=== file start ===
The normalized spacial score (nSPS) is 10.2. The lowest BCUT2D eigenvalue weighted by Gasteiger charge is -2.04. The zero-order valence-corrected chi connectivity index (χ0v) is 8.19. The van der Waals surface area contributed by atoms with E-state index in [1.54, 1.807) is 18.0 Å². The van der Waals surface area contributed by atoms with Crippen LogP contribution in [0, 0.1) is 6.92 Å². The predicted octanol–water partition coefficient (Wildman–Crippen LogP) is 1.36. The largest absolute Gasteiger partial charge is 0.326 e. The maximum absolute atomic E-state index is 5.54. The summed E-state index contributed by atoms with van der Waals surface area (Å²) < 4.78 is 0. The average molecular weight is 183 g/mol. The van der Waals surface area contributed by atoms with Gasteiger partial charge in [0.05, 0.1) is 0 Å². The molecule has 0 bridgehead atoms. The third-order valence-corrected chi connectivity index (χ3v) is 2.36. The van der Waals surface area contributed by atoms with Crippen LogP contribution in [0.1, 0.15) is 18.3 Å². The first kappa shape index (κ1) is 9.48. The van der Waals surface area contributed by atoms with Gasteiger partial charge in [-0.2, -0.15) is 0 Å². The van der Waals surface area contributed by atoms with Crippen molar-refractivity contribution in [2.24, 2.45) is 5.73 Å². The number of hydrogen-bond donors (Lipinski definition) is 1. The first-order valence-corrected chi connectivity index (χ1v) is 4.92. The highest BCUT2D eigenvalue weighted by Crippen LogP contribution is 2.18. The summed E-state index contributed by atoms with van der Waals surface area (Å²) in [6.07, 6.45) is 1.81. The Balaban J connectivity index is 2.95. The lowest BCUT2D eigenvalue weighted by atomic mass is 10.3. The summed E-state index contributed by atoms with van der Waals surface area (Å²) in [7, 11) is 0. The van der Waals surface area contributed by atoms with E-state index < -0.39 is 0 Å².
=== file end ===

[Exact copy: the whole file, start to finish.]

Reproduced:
The normalized spacial score (nSPS) is 10.2. The lowest BCUT2D eigenvalue weighted by Gasteiger charge is -2.04. The zero-order valence-corrected chi connectivity index (χ0v) is 8.19. The van der Waals surface area contributed by atoms with E-state index in [1.54, 1.807) is 18.0 Å². The van der Waals surface area contributed by atoms with Crippen LogP contribution in [0, 0.1) is 6.92 Å². The predicted octanol–water partition coefficient (Wildman–Crippen LogP) is 1.36. The largest absolute Gasteiger partial charge is 0.326 e. The maximum absolute atomic E-state index is 5.54. The summed E-state index contributed by atoms with van der Waals surface area (Å²) < 4.78 is 0. The average molecular weight is 183 g/mol. The van der Waals surface area contributed by atoms with Gasteiger partial charge in [0.05, 0.1) is 0 Å². The molecule has 0 bridgehead atoms. The third-order valence-corrected chi connectivity index (χ3v) is 2.36. The van der Waals surface area contributed by atoms with Crippen LogP contribution in [0.1, 0.15) is 18.3 Å². The first kappa shape index (κ1) is 9.48. The van der Waals surface area contributed by atoms with Gasteiger partial charge in [-0.2, -0.15) is 0 Å². The van der Waals surface area contributed by atoms with Crippen molar-refractivity contribution in [2.24, 2.45) is 5.73 Å². The number of hydrogen-bond donors (Lipinski definition) is 1. The first-order valence-corrected chi connectivity index (χ1v) is 4.92. The highest BCUT2D eigenvalue weighted by Crippen LogP contribution is 2.18. The summed E-state index contributed by atoms with van der Waals surface area (Å²) in [6.07, 6.45) is 1.81. The Balaban J connectivity index is 2.95. The lowest BCUT2D eigenvalue weighted by atomic mass is 10.3. The summed E-state index contributed by atoms with van der Waals surface area (Å²) in [7, 11) is 0. The van der Waals surface area contributed by atoms with E-state index < -0.39 is 0 Å².